“Is he fainting? Is he fainting?“
The question rent in the air at Kahawa Law Courts as Magistrate Diana Mochache surged from her seat and quickly gazed at former Nairobi Governor Mike Sonko as he slumped in the dock.
Sonko’s lawyers pleaded with the court to allow doctors to treat him first before hearing an application to hold him for 30 days to allow for investigation of terror claims against him.
“The governor is not fit to have the application heard today, we urge you to adjourn the hearing. It would be better that the governor goes through the procedure, there is no hurry,” lawyer John Khaminwa pleaded.
“The subject was brought to court in an ambulance. They may look healthy but may walk and die.”
Despite the plea, the State asserted that the former governor be held by anti-terror police and escorted to either Nairobi Hospital or Kenyatta National Hospital for a checkup.
”We will argue the custodial application when he is in good shape,” Senior Assistant DPP Victor Owiti submitted.
It was a second plea to have him go to hospital instead of police custody. It was eventually granted.
When Sonko arrived in Kiambu courtroom earlier, he had Elastoplast on his arms and a patient tag. He was brought in an AAR ambulance and needed a nurse around him in the clock. During the hearing session, he had to be taken by officers to the washrooms.
After a ruling to release him on bail, his lawyers pleaded with the court to have him taken to hospital instead of Kahawa court where he was waiting for yet another ruling on whether he would be held for terror investigations.
The State had urged Kiambu Magistrate Stella Atambo not to release him on bail, claiming that he had escaped from Shimo la Tewa Prison from a hospital bed.
In the end, the magistrate released him on Sh300,000 cash bail and declined to reduce it to Sh100,000.
She said the cases against him were minor, attracting at least five years.
The magistrate also dismissed the State’s argument that Sonko was a flight risk and that he would interfere with witnesses. Atambo was of the view that the cases against the former governor could be settled out of court.
After a back and forth between Sonko’s lawyers and the prosecution, he opted to go to Kahawa instead of hospital. Before the magistrate read her ruling, his lawyers Khaminwa, Cliff Ombeta and Dunstan Omari had their ears to anyone who bothered to push the hour with them.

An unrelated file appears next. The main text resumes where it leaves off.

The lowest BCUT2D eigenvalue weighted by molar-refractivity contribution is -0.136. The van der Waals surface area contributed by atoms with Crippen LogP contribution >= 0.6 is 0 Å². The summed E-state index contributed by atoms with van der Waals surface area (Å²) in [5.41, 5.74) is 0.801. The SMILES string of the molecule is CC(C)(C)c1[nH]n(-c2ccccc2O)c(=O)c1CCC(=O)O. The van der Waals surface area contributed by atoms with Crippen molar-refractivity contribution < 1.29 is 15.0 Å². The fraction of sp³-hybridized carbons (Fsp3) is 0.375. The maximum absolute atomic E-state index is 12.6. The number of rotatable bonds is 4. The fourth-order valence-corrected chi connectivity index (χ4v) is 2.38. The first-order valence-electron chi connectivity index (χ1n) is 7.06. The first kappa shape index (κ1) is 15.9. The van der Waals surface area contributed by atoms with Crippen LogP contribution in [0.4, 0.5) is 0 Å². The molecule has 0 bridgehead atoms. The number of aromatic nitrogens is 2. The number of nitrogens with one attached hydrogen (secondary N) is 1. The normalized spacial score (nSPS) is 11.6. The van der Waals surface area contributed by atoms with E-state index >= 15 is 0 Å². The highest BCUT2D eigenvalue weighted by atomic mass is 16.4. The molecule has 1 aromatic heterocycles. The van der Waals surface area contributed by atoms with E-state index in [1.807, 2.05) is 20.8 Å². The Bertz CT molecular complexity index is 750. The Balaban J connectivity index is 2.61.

Dr Khaminwa, a bubbly man, would not leave his dismay untold on how police cells were torturous to anyone who passed through them. He retorted in a tête-a-tête that it was better to have ‘githeri’ (a mixture of maize and beans) at home than fish and meat in a police cell.
His client had been in the morning rushed to Nairobi Hospital and an AAR nurse kept a hawk eye on him inside the court, ready with a stethoscope and heart and pressure monitoring machine in case of any medical emergency.
Sleeping on the floor
“Our journalists should tell of the bad state. Gigiri is a very old station and he was sleeping on the floor. We treat our people as half human,” said Khaminwa, comparing how Sonko, now a terror suspect, was treated against the experience of his other client, Paul Gicheru, in the International Criminal Court (ICC).
Sonko’s entry to the court premises was as dramatic as his presence inside the courtroom. With anti-terror police entourage trailing him, armed with assault rifles, he briskly walked in but with a white t-shirt labelled ‘never give up’.
Sonko must have been a person of very close interest to the State such that leader of Anti-Terror Police Unit (ATPU), the same person who was keeping two Iranian terror convicts Sayed Nasrollah Ebrahim and Abdolhosein Gholi in check, had his eyes on him.
The former governor had a chat with his lawyers then collapsed his head onto the dock’s top. The AAR nurse kept on placing the machine’s peg on his index finger, and scribbled something on an A4 booklet.
While she was closely monitoring Sonko, his lawyers were busy exchanging with Senior Assistant DPP Alexander Muteti on why the court should free him on medical grounds. At this time, Muteti was holding onto a letter from his family doctor, Esther Nekesa, that he needed a heart check.
He also had another one from Primecare heart clinic signed by six doctors, showing that Sonko was not well.
While Muteti was asserting that the State could handle Sonko’s illness, Omari, one of his lawyers, quickly fired a reminder that former Nairobi Town Clerk John Gakuo died while lawyers were pleading with Milimani Court judge John Onyiego for his release from prison to seek medical attention.
“Senior, senior, I tell you, I was in Gakuo’s case and he died when Justice Onyiego declined to issue him bail while he was sick,” Omari told Muteti.
At 2pm, Sonko was whisked away in a convoy of police vehicles, sirens blaring, just as he had been brought in.
In the matter, Sonko was charged that on May 25, 2019 at Buru Buru Phase Four in Kamukunji, jointly with others not before court, forcibly and violently entered into land number LR Nairobi block 78/8, the property of Landmark International Properties.
He was also charged with assaulting Alex Kioko, thereby occasioning him actual bodily harm, on the same date and place.
Sonko faced three more counts of assault on Musyoki Kavunda ,Joel Kinja and John Mungai on the same date, place and time.
In granting the bail, the magistrate noted that the prosecution had said Sonko had a warrant of arrest issued by a Mombasa court with a criminal case pending wherein the accused failed to attend court.
But she also noted that prosecution did not demonstrate exactly how Sonko was a flight risk.
And neither could they demonstrate that he was threat to public order, peace and security.